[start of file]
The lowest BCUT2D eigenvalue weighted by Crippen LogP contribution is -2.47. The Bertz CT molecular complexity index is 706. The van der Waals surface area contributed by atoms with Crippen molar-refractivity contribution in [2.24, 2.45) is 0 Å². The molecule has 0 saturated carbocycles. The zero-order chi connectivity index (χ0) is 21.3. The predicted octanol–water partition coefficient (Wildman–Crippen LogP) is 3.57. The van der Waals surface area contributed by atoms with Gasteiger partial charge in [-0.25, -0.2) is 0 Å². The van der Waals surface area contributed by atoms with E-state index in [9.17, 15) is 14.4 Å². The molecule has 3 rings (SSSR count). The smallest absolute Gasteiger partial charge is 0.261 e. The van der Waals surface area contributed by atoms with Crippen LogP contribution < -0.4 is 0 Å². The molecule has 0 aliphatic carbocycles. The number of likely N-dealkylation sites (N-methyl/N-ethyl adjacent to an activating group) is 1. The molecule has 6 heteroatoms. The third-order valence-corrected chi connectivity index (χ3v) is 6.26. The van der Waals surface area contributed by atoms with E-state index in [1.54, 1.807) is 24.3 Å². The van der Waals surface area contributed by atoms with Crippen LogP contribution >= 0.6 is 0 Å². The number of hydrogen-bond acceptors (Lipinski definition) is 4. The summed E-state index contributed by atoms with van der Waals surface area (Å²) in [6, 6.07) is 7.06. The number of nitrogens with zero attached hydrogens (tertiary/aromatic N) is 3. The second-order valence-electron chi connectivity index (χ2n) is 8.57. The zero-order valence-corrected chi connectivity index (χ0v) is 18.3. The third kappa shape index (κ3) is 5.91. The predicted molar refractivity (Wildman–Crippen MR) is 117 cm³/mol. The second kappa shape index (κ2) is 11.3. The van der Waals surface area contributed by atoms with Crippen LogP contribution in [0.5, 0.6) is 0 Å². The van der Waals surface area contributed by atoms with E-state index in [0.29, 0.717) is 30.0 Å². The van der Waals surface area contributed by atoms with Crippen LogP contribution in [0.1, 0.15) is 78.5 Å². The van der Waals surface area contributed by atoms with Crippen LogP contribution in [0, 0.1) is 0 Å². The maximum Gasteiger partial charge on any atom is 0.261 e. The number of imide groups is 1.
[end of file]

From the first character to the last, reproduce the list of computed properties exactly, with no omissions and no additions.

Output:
The lowest BCUT2D eigenvalue weighted by Crippen LogP contribution is -2.47. The Bertz CT molecular complexity index is 706. The van der Waals surface area contributed by atoms with Crippen molar-refractivity contribution in [2.24, 2.45) is 0 Å². The molecule has 0 saturated carbocycles. The zero-order chi connectivity index (χ0) is 21.3. The predicted octanol–water partition coefficient (Wildman–Crippen LogP) is 3.57. The van der Waals surface area contributed by atoms with Gasteiger partial charge in [-0.25, -0.2) is 0 Å². The van der Waals surface area contributed by atoms with E-state index in [9.17, 15) is 14.4 Å². The molecule has 3 rings (SSSR count). The smallest absolute Gasteiger partial charge is 0.261 e. The van der Waals surface area contributed by atoms with Crippen LogP contribution < -0.4 is 0 Å². The molecule has 0 aliphatic carbocycles. The number of likely N-dealkylation sites (N-methyl/N-ethyl adjacent to an activating group) is 1. The molecule has 6 heteroatoms. The third-order valence-corrected chi connectivity index (χ3v) is 6.26. The van der Waals surface area contributed by atoms with E-state index in [1.54, 1.807) is 24.3 Å². The van der Waals surface area contributed by atoms with Crippen LogP contribution >= 0.6 is 0 Å². The number of hydrogen-bond acceptors (Lipinski definition) is 4. The summed E-state index contributed by atoms with van der Waals surface area (Å²) in [6, 6.07) is 7.06. The number of nitrogens with zero attached hydrogens (tertiary/aromatic N) is 3. The second-order valence-electron chi connectivity index (χ2n) is 8.57. The zero-order valence-corrected chi connectivity index (χ0v) is 18.3. The third kappa shape index (κ3) is 5.91. The predicted molar refractivity (Wildman–Crippen MR) is 117 cm³/mol. The second kappa shape index (κ2) is 11.3. The van der Waals surface area contributed by atoms with Crippen LogP contribution in [0.5, 0.6) is 0 Å². The van der Waals surface area contributed by atoms with E-state index in [0.29, 0.717) is 30.0 Å². The van der Waals surface area contributed by atoms with Crippen LogP contribution in [0.1, 0.15) is 78.5 Å². The van der Waals surface area contributed by atoms with Crippen LogP contribution in [0, 0.1) is 0 Å². The maximum Gasteiger partial charge on any atom is 0.261 e. The number of imide groups is 1.